• Gaining even more respect for diversity, including the diversity of one’s own and others’ “imperfections,” and for the natural world
  • Taking the time to relate, to learn about others more deeply
  • Learning how others perceive you, and deciding how much and when to adjust
  • Learning to see things as others see them, standing in their shoes, even if you disagree with them
  • Becoming self-reflective, curious non-judgmentally about one’s deepest feelings
  • Developing a healthy relationship with authority

Those are just some of the capacities, perspectives, and skills that people who are maturing into and through the Green consciousness stage, are focused on developing. These are not concerns in Orange—and not in Teal either, because healthy Teal already has developed them, and uses them all consistently, automatically, as part of Teal being and doing.

Limits and Learnings that Motivate Green into Teal

But while immersed in those maturational tasks, Green is also blind to natural hierarchies, because so allergic to the all-too-c0mmon dominator hierarchies. Therefore Green often can’t or won’t prioritize or rank the value/relevance of things to a goal.

Insistence on equality means that a ballet slipper and a hammer must at all times in all circumstances be regarded as equal. Teal consciousness realizes that building a house with a ballet slipper in my hand, or dancing with a hammer strapped to my feet, won’t accomplish those purposes. One is “better” than the other in the context of a purpose.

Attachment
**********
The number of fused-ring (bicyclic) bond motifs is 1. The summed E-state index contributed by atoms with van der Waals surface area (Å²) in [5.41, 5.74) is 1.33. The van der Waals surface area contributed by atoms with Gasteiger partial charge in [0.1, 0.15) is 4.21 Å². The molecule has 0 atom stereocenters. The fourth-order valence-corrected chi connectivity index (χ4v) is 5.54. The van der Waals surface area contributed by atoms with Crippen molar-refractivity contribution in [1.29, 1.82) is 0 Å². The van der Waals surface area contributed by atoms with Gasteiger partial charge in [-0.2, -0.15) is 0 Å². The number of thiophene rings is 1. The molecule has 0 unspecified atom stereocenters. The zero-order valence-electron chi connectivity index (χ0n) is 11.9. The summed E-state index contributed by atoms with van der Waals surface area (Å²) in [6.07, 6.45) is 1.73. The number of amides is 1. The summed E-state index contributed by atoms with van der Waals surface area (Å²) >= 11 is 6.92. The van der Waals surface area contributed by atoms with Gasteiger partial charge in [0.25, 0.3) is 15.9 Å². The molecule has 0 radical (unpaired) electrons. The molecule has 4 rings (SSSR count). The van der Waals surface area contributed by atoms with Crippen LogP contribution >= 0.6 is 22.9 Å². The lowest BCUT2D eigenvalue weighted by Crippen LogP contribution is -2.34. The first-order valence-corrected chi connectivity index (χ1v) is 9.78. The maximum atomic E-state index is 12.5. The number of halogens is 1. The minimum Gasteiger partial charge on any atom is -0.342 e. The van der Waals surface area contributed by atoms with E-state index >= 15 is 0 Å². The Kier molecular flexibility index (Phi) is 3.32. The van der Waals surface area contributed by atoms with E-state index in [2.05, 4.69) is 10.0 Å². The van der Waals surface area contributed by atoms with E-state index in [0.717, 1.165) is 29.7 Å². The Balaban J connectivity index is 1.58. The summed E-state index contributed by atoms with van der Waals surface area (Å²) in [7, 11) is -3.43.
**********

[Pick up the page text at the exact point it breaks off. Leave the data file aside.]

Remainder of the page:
Green consciousness bumps up against other limits also: the endless immersion and focus on relationships is time-consuming and interferes with Getting Things Done. Some folks as they mature through Green begin to notice that Green’s embrace of care and concern, while wider than Orange’s, doesn’t include being tolerant of intolerant people, for example. Some other inconsistencies become evident, and frustrating.

So we can begin, on our tour, to see through our special lenses three main capacities that begin to come online in moving into Teal consciousness, being motivated by frustrations from the limits of Green, after learning what there is to learn from Green’s concerns.

What capacities does Teal consciousness gain?

Here are some of the most relevant capacities:

First, things can be prioritized and ranked for purpose. Purpose becomes the guiding principle, rather than quality of relationships. But not in a power/dominator-hierarchy, emotionally-sterile Orange way; quality of relationships is built in, is part of the process. Hence, the Teal breakthough of showing up in work in our Wholeness.